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Extinction Rebellion protest: Look at new deterrents, says top cop

After disruption brought West End to a standstill, Cressida Dick faces questions over police response to climate-change activists

17 May, 2019 — By Richard Osley

The Extinction Rebellion pink boat protest at Oxford Circus

LONDON’S police commissioner this week suggested greater deterrents were needed to halt large-scale civil disobedience and disruptive protests in the wake of the Extinction Rebellion protest.

Cressida Dick was facing questions at City Hall over how effectively – and quickly – the Metropolitan Police Service was able to deal with 11 days of demonstrations across the West End, which included the blockading of Oxford Circus with a pink boat.

Campaigners said they were taking direct action in a bid to get politicians to prioritise a response to climate change.

Ms Dick said the force spent £7.5million on extra resources and officers had been left exhausted after worked 16 hour days trying to free demonstrators who had glued body parts to the ground or chained themselves to obstacles.

She said: “Serious disruption is serious disruption. In the case of Extinction Rebellion, certainly the vast majority were not violent. They were unlawful, but the offences that they may be charged with are not serious and, therefore, the deterrent is not strong. I think that needs to be looked at, as to whether there should be a stronger deterrent. I’m just a police officer but we’ve – the city – has just gone through this for two weeks… and I think it raises a number of issues.”

Cressida Dick

The demonstrations drew high-profile media attention, aided by Oscar-winning actress Emma Thompson who climbed aboard the boat. Elsewhere bridges were blocked off and there were attempts to disrupt daily commutes.

More than 1,200 people were arrested, around 70 of whom have been charged.

Ms Dick said: “I hope this doesn’t come across as a politicised point but I think a number of the people who were sitting there thinking ‘well this was ok’ would absolutely not think it was ok if it was a protest of a different political persuasion doing the same thing.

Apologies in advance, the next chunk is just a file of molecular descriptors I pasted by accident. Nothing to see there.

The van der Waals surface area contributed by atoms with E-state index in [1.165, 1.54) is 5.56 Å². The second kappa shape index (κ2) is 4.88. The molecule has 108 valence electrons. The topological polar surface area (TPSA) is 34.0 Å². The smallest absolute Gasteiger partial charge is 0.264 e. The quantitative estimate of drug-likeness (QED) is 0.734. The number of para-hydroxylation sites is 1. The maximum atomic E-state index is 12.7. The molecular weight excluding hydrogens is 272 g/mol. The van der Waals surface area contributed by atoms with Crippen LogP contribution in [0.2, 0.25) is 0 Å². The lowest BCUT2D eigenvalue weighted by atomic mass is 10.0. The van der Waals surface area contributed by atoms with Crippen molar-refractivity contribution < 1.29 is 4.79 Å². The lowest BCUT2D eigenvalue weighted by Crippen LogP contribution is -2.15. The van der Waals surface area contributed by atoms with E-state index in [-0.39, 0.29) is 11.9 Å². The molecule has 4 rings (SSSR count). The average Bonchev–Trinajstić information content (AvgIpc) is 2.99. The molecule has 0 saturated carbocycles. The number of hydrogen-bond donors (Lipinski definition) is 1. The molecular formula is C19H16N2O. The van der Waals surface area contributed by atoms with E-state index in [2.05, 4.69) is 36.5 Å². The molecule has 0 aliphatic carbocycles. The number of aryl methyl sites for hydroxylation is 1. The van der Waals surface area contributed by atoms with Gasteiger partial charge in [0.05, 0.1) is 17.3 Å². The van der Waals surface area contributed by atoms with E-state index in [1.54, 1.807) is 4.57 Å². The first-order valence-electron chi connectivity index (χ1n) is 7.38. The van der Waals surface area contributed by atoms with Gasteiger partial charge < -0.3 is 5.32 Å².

“We have to be completely impartial and we are. Whatever we think about any cause, odious, or privately they may support it, we have to police it impartially; but I don’t think this sort of disruption should not be taken seriously.”

Conservative Assembly Member Andrew Boff asked whether Mayor of London Sadiq Khan’s apparent sympathy for the message about climate change had influenced the response.

“I’ve worked with politicians for a very, very long time and I can assure you that if a politician of any sort was to indicate that, they would get short shrift and I don’t think the mayor would dream of it,” the police chief said.

Ms Dick, however, suggested the Met had been caught by surprise.

“I think it would be fair to say Extinction Rebellion both came in larger numbers than we expected, used different tactics than what we had been led to believe and expected, and certainly new tactics well beyond anything we had seen before. I do want to stress this – this is very new to the way people went about their protest.”

She said that police could not, by law, have been more forceful due to the nature of the protest, which mainly fell under highway obstruction.

“We’ve learned that we do need more specialist skills in terms of debonding and delocking,” she said.

“We called on colleagues from around the country to do that. We have to be lawful and proportionate.”

Ms Dick told London Assembly members on the cross-party committee: “We had to arrest, arrest and arrest and then we had to unlock, unlock and unlock very carefully.

“Some of those operations took many hours just to get one person un­locked.”

Conservative Assembly Member Susan Hall said: “The concern must be that other people are watching and are thinking ‘right we’ll do the same thing’. I think this will happen again.

“I went up there, I saw what was going on and it was more like a carnival going on, quite frankly.

“I was appalled by it given so many people were suffering – businesses etc – and people were just milling around, dancing.”


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